The story of this midcentury renovation takes us back to 2009, when homeowner Aaron Cain purchased the charming residence situated on a hillside forest in Portland, Oregon. Following the advice of his father and architect friend Paul McKean, Aaron purchased the cottage-like home without having viewed the place in person.
His original plans of returning to Oregon to reside in the newly bought house suddenly changed, and it wouldn’t be until renovations by renovations by Paul McKean Architecture as well as Vic Cain and Harding Construction were fully completed in 2019 that Aaron would finally move in, a decade after his initial purchase. Today, Paul shares the story of his friend’s one-of-a-kind home.
Which part/s of a new project excite(s) you the most?
I really enjoy working with talented people, whether that is the client, contractor, specialty sub or an intern in my office. Durable, beautiful details are very important to how we work, and most of those details have come into being through the input of various team members that have come into our orbit.
What are the emerging trends in residential architecture that will shape our way of living in the next ten years?
I think there are many, especially concerning materials and systems. However, I think (hope) we will see a real change in the reduction of home sizes and an increase in energy performance.
Can you tell us a bit about the story of this house/project and its owners?
The owner, Aaron Cain, who is a good friend of mine, purchased the home in 2009. He was working for Nike and living abroad and looking for a home to move into when he returned to Portland. His father, who is a talented general contractor, and I visited the home and sent Aaron a few quick cellphone photographs.
We suggested he buy the house immediately and he agreed. Instead of moving back to Portland Aaron and then his wife Annie were shuffled around to a few different locations around the world. We used that 10 year time period to do several phases of renovation between house renters that had been carefully selected to look over the home.
What did your clients ask for in their brief?
At first the brief largely focused on repairing the existing home and making it safe for Aaron and his family. There were several leaks and non-code compliant railings and stairways. The roof under the deck was dead flat and leaking. Those types of repairs can actually be quite challenging considering we are using new and better products, but are trying to keep the original material palette.
The next step was to address the largest design challenge which was updating the main living area to be more open and light filled. To do that, we lowered the kitchen and created an island, and added a custom fit window in the center of the home, which matches windows of the existing site. The last phase of work took place six years later and involved updating the lower floor – the master suite as well as the guest bathroom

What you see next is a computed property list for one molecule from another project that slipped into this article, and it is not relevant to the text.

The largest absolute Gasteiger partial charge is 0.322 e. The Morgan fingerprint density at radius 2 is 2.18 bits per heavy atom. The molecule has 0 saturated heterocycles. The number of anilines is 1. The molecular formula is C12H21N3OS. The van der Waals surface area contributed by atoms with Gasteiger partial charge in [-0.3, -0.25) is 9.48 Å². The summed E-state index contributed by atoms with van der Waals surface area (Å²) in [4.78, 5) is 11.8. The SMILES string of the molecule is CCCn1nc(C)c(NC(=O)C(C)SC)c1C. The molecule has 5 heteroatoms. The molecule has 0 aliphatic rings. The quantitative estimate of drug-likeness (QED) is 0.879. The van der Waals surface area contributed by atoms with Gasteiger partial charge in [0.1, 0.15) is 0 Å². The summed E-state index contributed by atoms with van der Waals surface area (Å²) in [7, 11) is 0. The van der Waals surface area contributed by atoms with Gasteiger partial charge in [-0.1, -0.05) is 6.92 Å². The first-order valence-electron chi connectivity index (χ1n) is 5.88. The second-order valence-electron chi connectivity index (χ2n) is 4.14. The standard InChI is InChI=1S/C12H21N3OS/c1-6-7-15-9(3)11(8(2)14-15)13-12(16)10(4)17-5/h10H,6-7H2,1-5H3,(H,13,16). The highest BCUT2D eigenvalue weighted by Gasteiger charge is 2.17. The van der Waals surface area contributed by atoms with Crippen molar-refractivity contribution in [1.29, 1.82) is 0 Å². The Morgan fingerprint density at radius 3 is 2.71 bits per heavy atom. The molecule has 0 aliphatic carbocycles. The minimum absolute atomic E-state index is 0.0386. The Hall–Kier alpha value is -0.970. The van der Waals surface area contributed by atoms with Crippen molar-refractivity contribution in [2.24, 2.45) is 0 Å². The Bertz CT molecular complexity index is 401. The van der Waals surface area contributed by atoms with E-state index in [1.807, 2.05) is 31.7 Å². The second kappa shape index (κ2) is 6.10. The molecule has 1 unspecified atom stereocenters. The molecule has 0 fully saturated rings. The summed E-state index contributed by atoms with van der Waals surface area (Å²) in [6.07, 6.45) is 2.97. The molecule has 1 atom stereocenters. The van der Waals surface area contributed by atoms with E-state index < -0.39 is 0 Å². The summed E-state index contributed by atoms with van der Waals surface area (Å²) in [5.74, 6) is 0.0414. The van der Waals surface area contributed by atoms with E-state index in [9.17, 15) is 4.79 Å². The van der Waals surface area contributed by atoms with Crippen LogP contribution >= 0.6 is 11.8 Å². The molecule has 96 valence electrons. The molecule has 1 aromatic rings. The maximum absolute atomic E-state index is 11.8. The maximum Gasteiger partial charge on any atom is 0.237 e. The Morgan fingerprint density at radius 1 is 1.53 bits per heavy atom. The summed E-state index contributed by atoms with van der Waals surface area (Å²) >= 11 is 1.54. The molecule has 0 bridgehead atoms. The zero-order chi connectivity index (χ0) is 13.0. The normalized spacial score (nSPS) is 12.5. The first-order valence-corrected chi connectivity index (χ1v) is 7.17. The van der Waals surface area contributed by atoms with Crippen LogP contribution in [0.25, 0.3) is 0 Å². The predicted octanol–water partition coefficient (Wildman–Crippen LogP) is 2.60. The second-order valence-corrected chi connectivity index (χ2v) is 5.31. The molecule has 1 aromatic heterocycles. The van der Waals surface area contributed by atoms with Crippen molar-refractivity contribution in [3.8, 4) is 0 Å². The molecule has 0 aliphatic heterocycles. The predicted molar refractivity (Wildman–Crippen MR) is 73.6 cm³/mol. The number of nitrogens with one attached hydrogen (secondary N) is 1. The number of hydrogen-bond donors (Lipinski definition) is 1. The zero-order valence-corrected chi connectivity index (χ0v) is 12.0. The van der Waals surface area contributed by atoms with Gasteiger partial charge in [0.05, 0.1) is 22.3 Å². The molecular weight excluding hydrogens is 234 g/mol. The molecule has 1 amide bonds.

What was your approach for the project?
Our approach was to protect the original design intent and materials of the home while simultaneously updating finishes and fixtures and increase the usability of the space.
Which is your favourite/most important feature of this house and why?
My favorite detail of the house is definitely the structural framing system for the house. The cedar roof rests on beautiful fir purlins which rest on repeated concrete bent columns.
What materials have you used and why?
The material selections were largely based on matching the existing Western red cedar ceiling and siding, the red oak flooring, the fir cabinets and the concrete structure.
What was the first question you asked yourself when you got the assignment?
What did the original architect intend with the design? Being that it was built for himself, it was very personal, meant specifically for his family. The questions of what elements were sacred, or perhaps what pieces were worth abandoning also came up.
How important was the contribution of your clients, if there was any?
By far the most important contribution of the clients was that they had an absolute respect for the home and doing what needed to be done to restore it properly, to a high degree of quality. Since they were abroad for the majority of the project, they trusted us to make good design decisions and run with the project.
Have you found any inspiration in the mid-century period while designing the house?
There are so many great things to learn when working on these quality mid century homes. If you look close, I believe the greatest details rest in the glazing systems, the door and window trim details and cabinet design. The quality of the materials that were available in that time period also leave you searching for those same high-quality materials, which are much harder to find.